I'm Dropping In, and I'm Not Sorry
“Wait Your Turn.”
That’s the title of Tara Ruttenberg’s daring editorial which, since its publication earlier this week, has stirred great controversy. It’s an uncensored rumination on the experience of the female surfer, and a bold claim of rights to waves.
The piece went viral. Unfortunately, the nuanced message was apparently lost on much of its audience. After all, surfers are not generally known for their intellectual prowess.
The Inertia ran the piece under a headline that was lengthy yet somehow missed the point: “As the Only Woman in the Lineup, Here’s Why I Don’t Apologize For Taking The Waves I Want.” Outrage ensued: This woman, a “surfeminist,” threatens to break the social order by taking whichever waves she pleases! She must be incredibly ignorant and entitled! She’s a danger to the surfing community and she must be stopped! The Inertia published a rebuttal by an author who was eager to condemn this egregious rebuff of surfing's enshrined rules. Judging by his analysis, he had not read beyond the headline. He mansplained that ‘ladies are not exempt from surfing’s most basic rules.’ The controversy escalated, and threats were made against Ruttenberg. A woman had raised her voice to say something fairly radical, something that she knew not everyone would understand—but instead of productive debate, it was met with slanderous comments, misrepresentation, and ultimately silencing when the piece was taken down.
As the dust settles and the commenters who lashed out find other people to antagonize with their keyboards, the rest of us are thinking about what the author actually said, and what she did not say.
Ruttenberg took to Instagram to further elucidate her point. She explained that her intention is to shed light on the fact that many of the established norms in surfing serve to oppress non-male participants. “[I’m] withdrawing my consent to the masculinized patriarchal social order of surfing, as represented in ‘the rules’ of etiquette and the ways those are (selectively) policed and enforced by (mostly) men.”
Surfing etiquette is a simple set of rules that exist to create order in an inherently chaotic environment. The surfer who has managed to position themself closest to the peak of a given wave has the right of way. This principle is meant to ensure safety and fairness, as well as maximize the wave’s utility. It’s basic, it feels natural, and it works – most of the time.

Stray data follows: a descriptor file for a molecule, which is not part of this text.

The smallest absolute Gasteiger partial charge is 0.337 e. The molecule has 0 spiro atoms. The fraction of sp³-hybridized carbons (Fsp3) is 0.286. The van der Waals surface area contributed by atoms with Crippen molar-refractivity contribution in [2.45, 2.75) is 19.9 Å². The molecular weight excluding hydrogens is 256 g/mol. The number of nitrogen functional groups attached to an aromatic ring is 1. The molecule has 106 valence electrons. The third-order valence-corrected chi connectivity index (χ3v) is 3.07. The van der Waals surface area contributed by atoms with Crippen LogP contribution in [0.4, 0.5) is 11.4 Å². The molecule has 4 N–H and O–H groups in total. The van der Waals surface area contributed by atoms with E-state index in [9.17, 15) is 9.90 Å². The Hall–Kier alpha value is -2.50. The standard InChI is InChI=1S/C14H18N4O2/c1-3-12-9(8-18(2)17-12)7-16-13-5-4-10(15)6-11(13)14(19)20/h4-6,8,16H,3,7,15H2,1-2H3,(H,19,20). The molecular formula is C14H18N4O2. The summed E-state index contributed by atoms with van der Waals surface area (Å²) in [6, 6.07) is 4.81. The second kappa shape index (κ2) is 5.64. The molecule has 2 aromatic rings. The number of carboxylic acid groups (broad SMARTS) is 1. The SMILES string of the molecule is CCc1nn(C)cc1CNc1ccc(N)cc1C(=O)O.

Alas, things are not always so straightforward. We live in a world of atrociously dense crowds, hydrofoil blades, and gaping inequality. And in this context, as Ruttenberg pointed out, etiquette rules are enforced selectively. For example, many people consider it acceptable for an especially talented surfer to claim priority out of turn. I’ve encountered lots of guys, particularly in Los Angeles, who think they are such hot shit that the rules don’t apply. Sometimes I concur; if the tour is in town and one of the pros paddles for my wave, I back off and admire. But the hulk of a man paddling circles around me and embodying the concept of “aggro?” The sneaky grom whose air reverses are the best in his Dana Point middle school surf P.E. class? No way am I giving up a wave for them.
Everyone gets burned and snaked in the water. Lots of people are assholes, and that's the way it is. But a woman faces, on top of this reality, another barrier to getting the waves she deserves: the invisible power structure. Every female surfer has countless stories of being snubbed because a man underestimates her ability, of spending entire sessions jockeying to get in position for a wave, of being harrassed in the lineup – all this on top of the obvious physiological challenges.
The angry commenters argued a position that I daresay is held by a majority of surfers: gender dynamics don’t factor into the game of the lineup. They fervently deny our experience without ever having taken the time to listen.
Until these issues are taken seriously by the wider surfing community, the only way to demand change is to enact it. That means starting your own damn surf magazine. It means running right over the bloke who’s in your way because he assumed you wouldn’t make the takeoff. Sometimes, it means dropping in on the guy who used his superior physical strength to backpaddle you twenty times in a row. Not sorry!
Read “Wait Your Turn” here.